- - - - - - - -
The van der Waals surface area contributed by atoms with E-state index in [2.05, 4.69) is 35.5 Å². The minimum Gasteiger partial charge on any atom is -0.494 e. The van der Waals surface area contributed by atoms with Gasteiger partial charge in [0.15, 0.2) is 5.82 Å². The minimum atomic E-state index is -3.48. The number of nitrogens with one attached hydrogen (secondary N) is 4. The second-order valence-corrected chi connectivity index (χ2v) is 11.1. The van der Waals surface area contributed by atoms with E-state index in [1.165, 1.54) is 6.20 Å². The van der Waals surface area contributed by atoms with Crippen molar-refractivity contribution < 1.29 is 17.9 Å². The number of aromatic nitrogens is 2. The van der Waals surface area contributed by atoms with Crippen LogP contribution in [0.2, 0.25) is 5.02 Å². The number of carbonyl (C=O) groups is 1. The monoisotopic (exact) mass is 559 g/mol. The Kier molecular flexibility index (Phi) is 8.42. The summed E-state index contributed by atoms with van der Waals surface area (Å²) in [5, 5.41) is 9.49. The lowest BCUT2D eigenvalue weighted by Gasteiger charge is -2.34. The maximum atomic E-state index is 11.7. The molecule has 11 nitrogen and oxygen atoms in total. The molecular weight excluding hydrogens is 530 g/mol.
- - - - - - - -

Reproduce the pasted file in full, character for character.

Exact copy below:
The van der Waals surface area contributed by atoms with E-state index in [2.05, 4.69) is 35.5 Å². The minimum Gasteiger partial charge on any atom is -0.494 e. The van der Waals surface area contributed by atoms with Gasteiger partial charge in [0.15, 0.2) is 5.82 Å². The minimum atomic E-state index is -3.48. The number of nitrogens with one attached hydrogen (secondary N) is 4. The second-order valence-corrected chi connectivity index (χ2v) is 11.1. The van der Waals surface area contributed by atoms with E-state index in [1.165, 1.54) is 6.20 Å². The van der Waals surface area contributed by atoms with Crippen molar-refractivity contribution < 1.29 is 17.9 Å². The number of aromatic nitrogens is 2. The van der Waals surface area contributed by atoms with Crippen LogP contribution in [0.2, 0.25) is 5.02 Å². The number of carbonyl (C=O) groups is 1. The monoisotopic (exact) mass is 559 g/mol. The Kier molecular flexibility index (Phi) is 8.42. The summed E-state index contributed by atoms with van der Waals surface area (Å²) in [5, 5.41) is 9.49. The lowest BCUT2D eigenvalue weighted by Gasteiger charge is -2.34. The maximum atomic E-state index is 11.7. The molecule has 11 nitrogen and oxygen atoms in total. The molecular weight excluding hydrogens is 530 g/mol.